Nov 26, 2013

DISCUSSION: Naturals Cracking the (Dress) Code



In the wake of so many KNOWN instances of employers and schools creating rules that unfairly forbid natural hair and natural hairstyles, it is easy to become an unofficial member of the Liberty and Defense of Natural Hair Association. (Since I just created this association 2 seconds ago, I voted myself founder and CEO.) However, I've noticed recently that some naturals can tend to take the natural hair liberties too far. When you work in a corporate office, there are usually dress codes and rules regarding your appearance. In case no one has ever mentioned it: THIS INCLUDES YOUR HAIR.

And by "your hair", I mean your naturally kinky, coily, curly hair. Yes, even you have to abide by certain rules. I'm not referring to the school who told the 7 year old Tiana Parker that her dreadlocks were a problem. Nor am I referring to Farryn Johnson, the Hooter's waitress who was fired because she colored a streak of her hair blond. Ashley Davis' situation is also excluded. She worked at a bank in Missouri, and was told 2 months after she was hired that she needed to cut off her 10+ year old locs to keep her job. That's not the same as being professional when the job calls for it. This discussion is about how you choose to wear your hair when companies request that while you are at your desk or cubicle, you maintain a corporate or business casual appearance. Having textured hair doesn't exclude your hair from needing to be business casual as well.

If you are in the number of naturals that love to experiment with their hair, that's fabulous. I'm all for it. I personally haven't had time for much experimenting since I've begun working again. But I have big plans to do something new to my hair.... eventually. I don't, however, plan on testing the rules at my new job with a hairstyle that is definitely not work appropriate.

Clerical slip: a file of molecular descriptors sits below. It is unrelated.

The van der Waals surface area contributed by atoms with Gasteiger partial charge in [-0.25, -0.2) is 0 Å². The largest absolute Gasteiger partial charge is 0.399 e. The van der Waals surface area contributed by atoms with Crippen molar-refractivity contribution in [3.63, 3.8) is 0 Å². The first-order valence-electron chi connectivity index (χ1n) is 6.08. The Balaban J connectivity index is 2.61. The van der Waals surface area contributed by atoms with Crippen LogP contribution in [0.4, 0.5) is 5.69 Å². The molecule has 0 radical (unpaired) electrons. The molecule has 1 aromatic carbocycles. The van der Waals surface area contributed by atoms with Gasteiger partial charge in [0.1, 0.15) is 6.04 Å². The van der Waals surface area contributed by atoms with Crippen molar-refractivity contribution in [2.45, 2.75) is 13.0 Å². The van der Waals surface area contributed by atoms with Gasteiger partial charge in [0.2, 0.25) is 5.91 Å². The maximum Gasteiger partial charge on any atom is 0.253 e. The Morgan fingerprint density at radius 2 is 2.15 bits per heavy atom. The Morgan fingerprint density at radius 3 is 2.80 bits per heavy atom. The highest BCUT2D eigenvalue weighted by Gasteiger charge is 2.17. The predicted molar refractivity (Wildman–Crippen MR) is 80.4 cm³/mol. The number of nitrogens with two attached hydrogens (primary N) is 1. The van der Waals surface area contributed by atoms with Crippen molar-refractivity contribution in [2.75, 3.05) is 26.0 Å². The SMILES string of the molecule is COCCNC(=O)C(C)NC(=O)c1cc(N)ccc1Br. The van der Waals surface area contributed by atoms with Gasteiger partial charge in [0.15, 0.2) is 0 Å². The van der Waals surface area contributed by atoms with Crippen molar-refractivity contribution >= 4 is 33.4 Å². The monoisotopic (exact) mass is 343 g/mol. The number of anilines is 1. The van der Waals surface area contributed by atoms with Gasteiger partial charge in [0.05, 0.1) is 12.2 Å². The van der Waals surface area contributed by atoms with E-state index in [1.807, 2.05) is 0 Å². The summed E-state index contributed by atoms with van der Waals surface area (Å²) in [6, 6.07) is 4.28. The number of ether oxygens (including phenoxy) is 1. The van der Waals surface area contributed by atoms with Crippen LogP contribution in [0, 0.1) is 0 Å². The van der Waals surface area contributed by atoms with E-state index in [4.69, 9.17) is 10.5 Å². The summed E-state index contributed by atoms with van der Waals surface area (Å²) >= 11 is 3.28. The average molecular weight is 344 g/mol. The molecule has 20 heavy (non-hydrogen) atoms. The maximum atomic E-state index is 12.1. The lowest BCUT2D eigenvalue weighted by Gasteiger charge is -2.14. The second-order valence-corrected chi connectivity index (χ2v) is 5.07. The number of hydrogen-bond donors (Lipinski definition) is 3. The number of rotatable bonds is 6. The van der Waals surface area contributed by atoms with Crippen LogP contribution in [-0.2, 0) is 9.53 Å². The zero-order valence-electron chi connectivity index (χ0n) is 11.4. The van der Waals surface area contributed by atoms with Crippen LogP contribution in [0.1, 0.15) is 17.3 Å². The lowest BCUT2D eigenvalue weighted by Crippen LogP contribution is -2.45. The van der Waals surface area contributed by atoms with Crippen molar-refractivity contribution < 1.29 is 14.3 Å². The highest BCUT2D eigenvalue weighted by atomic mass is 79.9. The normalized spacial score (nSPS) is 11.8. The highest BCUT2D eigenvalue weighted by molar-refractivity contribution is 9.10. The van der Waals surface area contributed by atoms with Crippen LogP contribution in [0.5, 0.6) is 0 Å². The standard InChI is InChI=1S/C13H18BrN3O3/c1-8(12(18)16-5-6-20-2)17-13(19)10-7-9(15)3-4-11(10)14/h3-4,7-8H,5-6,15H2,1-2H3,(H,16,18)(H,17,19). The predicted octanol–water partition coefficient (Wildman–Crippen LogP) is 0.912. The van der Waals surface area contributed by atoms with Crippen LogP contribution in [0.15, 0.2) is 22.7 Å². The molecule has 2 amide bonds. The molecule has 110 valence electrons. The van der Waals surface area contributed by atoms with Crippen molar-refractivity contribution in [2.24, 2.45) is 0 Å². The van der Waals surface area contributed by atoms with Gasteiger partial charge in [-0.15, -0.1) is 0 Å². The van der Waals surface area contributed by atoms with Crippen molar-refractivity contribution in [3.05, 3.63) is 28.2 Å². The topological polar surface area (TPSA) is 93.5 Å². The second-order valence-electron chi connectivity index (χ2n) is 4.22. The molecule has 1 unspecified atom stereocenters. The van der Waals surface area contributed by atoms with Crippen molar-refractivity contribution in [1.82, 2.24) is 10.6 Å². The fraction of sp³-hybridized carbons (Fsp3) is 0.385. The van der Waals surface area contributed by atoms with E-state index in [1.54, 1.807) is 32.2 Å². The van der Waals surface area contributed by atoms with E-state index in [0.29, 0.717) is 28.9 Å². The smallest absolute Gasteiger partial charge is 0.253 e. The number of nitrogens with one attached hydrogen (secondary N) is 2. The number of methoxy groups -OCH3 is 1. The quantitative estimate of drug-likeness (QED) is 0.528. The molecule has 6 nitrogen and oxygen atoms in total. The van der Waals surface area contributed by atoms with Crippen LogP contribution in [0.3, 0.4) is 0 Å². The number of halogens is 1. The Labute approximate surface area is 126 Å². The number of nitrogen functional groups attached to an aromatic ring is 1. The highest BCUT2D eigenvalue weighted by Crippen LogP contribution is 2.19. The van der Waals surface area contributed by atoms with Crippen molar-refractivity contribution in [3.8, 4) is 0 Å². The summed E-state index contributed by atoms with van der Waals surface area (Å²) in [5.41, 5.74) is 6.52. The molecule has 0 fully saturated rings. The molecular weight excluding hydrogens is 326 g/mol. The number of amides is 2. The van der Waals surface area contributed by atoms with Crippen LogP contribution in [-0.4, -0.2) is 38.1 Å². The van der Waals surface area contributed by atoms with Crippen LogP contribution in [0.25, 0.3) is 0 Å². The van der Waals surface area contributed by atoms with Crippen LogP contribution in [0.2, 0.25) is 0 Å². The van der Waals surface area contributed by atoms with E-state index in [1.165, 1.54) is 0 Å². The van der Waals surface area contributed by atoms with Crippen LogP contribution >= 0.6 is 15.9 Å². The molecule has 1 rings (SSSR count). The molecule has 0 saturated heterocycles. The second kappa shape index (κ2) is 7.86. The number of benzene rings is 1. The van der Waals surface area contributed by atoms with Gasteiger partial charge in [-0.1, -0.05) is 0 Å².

Being natural can allow you to express your free spirit just as much as it fits your out-of-the-box personality. However, when you are in a work environment the focus should be on your work, NOT on your hair. I know there are those who will say "Well my work should speak for itself, and they shouldn't judge me for my hair". It's no different from coming to the office with super messy, tousled beach wave style hair. Or showing up on Tuesday in a club dress and high heels. The texture of our hair is not a reason to bypass dress codes. Besides, if you are just LOOKING for a reason to rouse the people who provide your income, there are several more creative and entertaining ways to do so. Try spilling a drink on your computer... and then maybe another 2 or 3 colleagues' computers. Bring a bottle of merlot and chocolate for a day of Netflix on company time. Flip your manager's desk all the way over. Go out with a bang!


But wearing styles that were made for photoshoots and hairshows are not appropriate. They do not add to your company value, and they can distract you and others from work. I do not ever agree with companies firing or having different standards of appearance for those with textured hair versus straight hair. There are enough battles to fight without creating unnecessary ones. This is not about adhering to Western beauty standards. It's about adhering to company policies. Natural hair is versatile enough to be funky and professional. Enjoy the freedom of your natural hair. There is so much you can do with it and still manage to stay within the lines of professionalism.


Do you test your limit with hair in the workplace? Where do you draw the line on work appropriate hairstyles?
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